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Hard-right social media activities lead to civil unrest, says paper
Does activity on hard-right social media lead to civil unrest? With the emergence and persistent popularity of hard-right social media platforms such as Gab, Parler, and Truth Social, it is important to understand the impact they are having on society and politics. Previous research on the relationship between social media use and subsequent offline behavior has been ambiguous. While some studies have found that social media influence social attitudes, other research argues that using social media has little effect on users' opinions and behaviors.
In their new study, "'Born for a Storm': Hard-Right Social Media and Civil Unrest," appearing in the April 2023 issue of The American Sociological Review, authors Daniel Karell, Yale University; Andrew Linke, The University of Utah and Peace Research Institute Oslo (PRIO); Edward Holland, University of Arkansas; and Edward Hendrickson, independent scholar, seek clarity on this crucial question. A version of their paper is available on the SocArXiv preprint server.
The authors define hard-right social media (HSRM) as similar to alternative social media platforms, or "alt-tech," but with some important distinctions. Alt-tech platforms stand in opposition to mainstream platforms, typically by offering different governance structures and/or speech moderation policies. Some examples are Ello, Gab, and Mastodon. HRSM share these core features, but also have two characteristics distinguishing them from the rest of the alt-tech universe.
First, their content is primarily socially and politically conservative—and, often, more uncompromising than other conservative perspectives. Second, whereas most alt-tech platforms, especially early on, resisted the profit-seeking motive of more mainstream platforms, HRSM companies usually seek profit—for example, by selling advertisements, memberships, and financial products, as well as promoting affiliated conservative media elites and organizations.
The authors drew on three kinds of data. First, they used hard-right civil unrest event data covering the United States from January 2020 through January 2021. These data were collected from two sources of event records, the Armed Conflict Location and Event Data project and the Crowd Counting Consortium. Second, the authors collected activity data from the HRSM platform Parler from across the United States throughout 2020. Finally, the authors drew on an original database of video content that Parler users shared during 2020. They combined the datasets by U.S. Census statistical regions countrywide.
The authors found that HRSM activity did indeed increase subsequent unrest in the United States during 2020. Their results indicate that that a 10 percent increase in HRSM activity predicts a .04 percent increase in the number of hard-right civil unrest events during the following month (per 100,000 people). This estimate reflects a countrywide pattern. Numerous robustness checks, placebo tests, quasi-experimental analyses, and sensitivity analyses supported this finding.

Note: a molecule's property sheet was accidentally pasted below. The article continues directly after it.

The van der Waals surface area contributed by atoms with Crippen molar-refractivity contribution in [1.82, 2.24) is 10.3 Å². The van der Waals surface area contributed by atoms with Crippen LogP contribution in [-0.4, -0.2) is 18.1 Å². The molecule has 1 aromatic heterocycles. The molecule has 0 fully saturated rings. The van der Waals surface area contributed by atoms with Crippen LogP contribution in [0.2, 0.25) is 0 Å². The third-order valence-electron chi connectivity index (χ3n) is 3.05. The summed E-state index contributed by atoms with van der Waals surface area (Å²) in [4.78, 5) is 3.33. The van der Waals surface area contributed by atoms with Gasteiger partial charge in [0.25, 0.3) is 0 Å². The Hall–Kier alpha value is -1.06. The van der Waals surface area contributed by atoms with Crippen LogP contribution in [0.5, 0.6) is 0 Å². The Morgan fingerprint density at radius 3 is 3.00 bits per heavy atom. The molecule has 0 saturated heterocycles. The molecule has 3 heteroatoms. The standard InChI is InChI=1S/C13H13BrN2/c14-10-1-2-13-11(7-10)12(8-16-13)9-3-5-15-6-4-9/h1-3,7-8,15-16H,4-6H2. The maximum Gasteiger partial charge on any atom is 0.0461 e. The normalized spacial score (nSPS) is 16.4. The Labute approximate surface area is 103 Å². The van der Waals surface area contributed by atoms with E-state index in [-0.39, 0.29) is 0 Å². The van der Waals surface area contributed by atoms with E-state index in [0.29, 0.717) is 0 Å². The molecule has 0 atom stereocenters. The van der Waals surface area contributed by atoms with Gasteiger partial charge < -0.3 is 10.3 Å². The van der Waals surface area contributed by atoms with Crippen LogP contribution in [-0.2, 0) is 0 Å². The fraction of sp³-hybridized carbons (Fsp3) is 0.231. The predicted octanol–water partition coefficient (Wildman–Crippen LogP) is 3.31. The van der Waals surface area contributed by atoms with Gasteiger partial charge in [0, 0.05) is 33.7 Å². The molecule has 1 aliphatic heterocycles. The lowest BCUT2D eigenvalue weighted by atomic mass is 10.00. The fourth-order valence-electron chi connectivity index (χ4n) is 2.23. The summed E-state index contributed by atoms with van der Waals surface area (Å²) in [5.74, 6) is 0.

Furthermore, the authors found evidence that social media can shift people's understanding of appropriate social norms, creating "mis-norms." HRSM affected users' perceptions of social norms, such that users came to view participation in hard-right unrest as more acceptable than they once thought, thereby making offline unrest more likely after HRSM activity. "Hard-right-specific social media platforms are becoming more popular among the political right," note the authors, "and attracting billions of dollars of investment. A robust, well-financed, and broadly influential U.S. HRSM ecosystem is emerging, and our findings offer a glimpse into its future."
One avenue that authors suggest for possible future research is to examine politically leftist social media content and activity, which may cause corresponding contentious events. Although the authors do not examine this possibility because their data limit them to studying HRSM, they suggest that "although leftist social media are not currently undergoing a 'strategic exit' like the online right, de facto isolation may emerge on mainstream platforms as conservative social media users migrate to HRSM platforms."
Another avenue for future work is to consider how specialized social media platforms, both HRSM and left-leaning niche platforms, create "mis-norms." Future work could develop this idea further, including the process by which people adopt mis-norms and comparing how mis-norms affect offline behavior.
More information: Daniel Karell et al, Hard-Right Social Media and Civil Unrest, SocArXiv (2021). DOI: 10.31235/osf.io/pna5u
Daniel Karell et al, "Born for a Storm": Hard-Right Social Media and Civil Unrest, American Sociological Review (2023). DOI: 10.1177/00031224231156190 , dx.doi.org/10.1177/00031224231156190
Journal information: American Sociological Review
Provided by American Sociological Association